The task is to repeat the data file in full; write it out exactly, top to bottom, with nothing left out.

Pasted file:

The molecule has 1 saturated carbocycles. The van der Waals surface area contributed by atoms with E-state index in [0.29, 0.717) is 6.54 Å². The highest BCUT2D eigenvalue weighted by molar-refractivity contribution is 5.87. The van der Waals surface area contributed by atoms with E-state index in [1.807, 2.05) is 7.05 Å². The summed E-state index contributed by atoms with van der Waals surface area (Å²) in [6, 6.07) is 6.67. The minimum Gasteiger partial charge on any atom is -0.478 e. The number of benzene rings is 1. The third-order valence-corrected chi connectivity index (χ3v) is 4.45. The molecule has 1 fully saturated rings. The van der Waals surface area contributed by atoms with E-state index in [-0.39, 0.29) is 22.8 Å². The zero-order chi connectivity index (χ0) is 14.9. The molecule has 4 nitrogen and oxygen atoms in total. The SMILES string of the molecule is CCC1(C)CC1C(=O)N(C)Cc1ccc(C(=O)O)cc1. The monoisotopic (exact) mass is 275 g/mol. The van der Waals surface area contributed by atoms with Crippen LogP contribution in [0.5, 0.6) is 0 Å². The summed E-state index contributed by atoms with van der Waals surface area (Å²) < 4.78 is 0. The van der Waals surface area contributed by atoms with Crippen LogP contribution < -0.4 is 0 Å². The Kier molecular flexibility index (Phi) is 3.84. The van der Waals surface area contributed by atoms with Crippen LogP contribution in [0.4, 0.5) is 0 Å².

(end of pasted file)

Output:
The molecule has 1 saturated carbocycles. The van der Waals surface area contributed by atoms with E-state index in [0.29, 0.717) is 6.54 Å². The highest BCUT2D eigenvalue weighted by molar-refractivity contribution is 5.87. The van der Waals surface area contributed by atoms with E-state index in [1.807, 2.05) is 7.05 Å². The summed E-state index contributed by atoms with van der Waals surface area (Å²) in [6, 6.07) is 6.67. The minimum Gasteiger partial charge on any atom is -0.478 e. The number of benzene rings is 1. The third-order valence-corrected chi connectivity index (χ3v) is 4.45. The molecule has 1 fully saturated rings. The van der Waals surface area contributed by atoms with E-state index in [-0.39, 0.29) is 22.8 Å². The zero-order chi connectivity index (χ0) is 14.9. The molecule has 4 nitrogen and oxygen atoms in total. The SMILES string of the molecule is CCC1(C)CC1C(=O)N(C)Cc1ccc(C(=O)O)cc1. The monoisotopic (exact) mass is 275 g/mol. The van der Waals surface area contributed by atoms with Crippen LogP contribution in [0.5, 0.6) is 0 Å². The summed E-state index contributed by atoms with van der Waals surface area (Å²) < 4.78 is 0. The van der Waals surface area contributed by atoms with Crippen LogP contribution < -0.4 is 0 Å². The Kier molecular flexibility index (Phi) is 3.84. The van der Waals surface area contributed by atoms with Crippen LogP contribution in [0.4, 0.5) is 0 Å².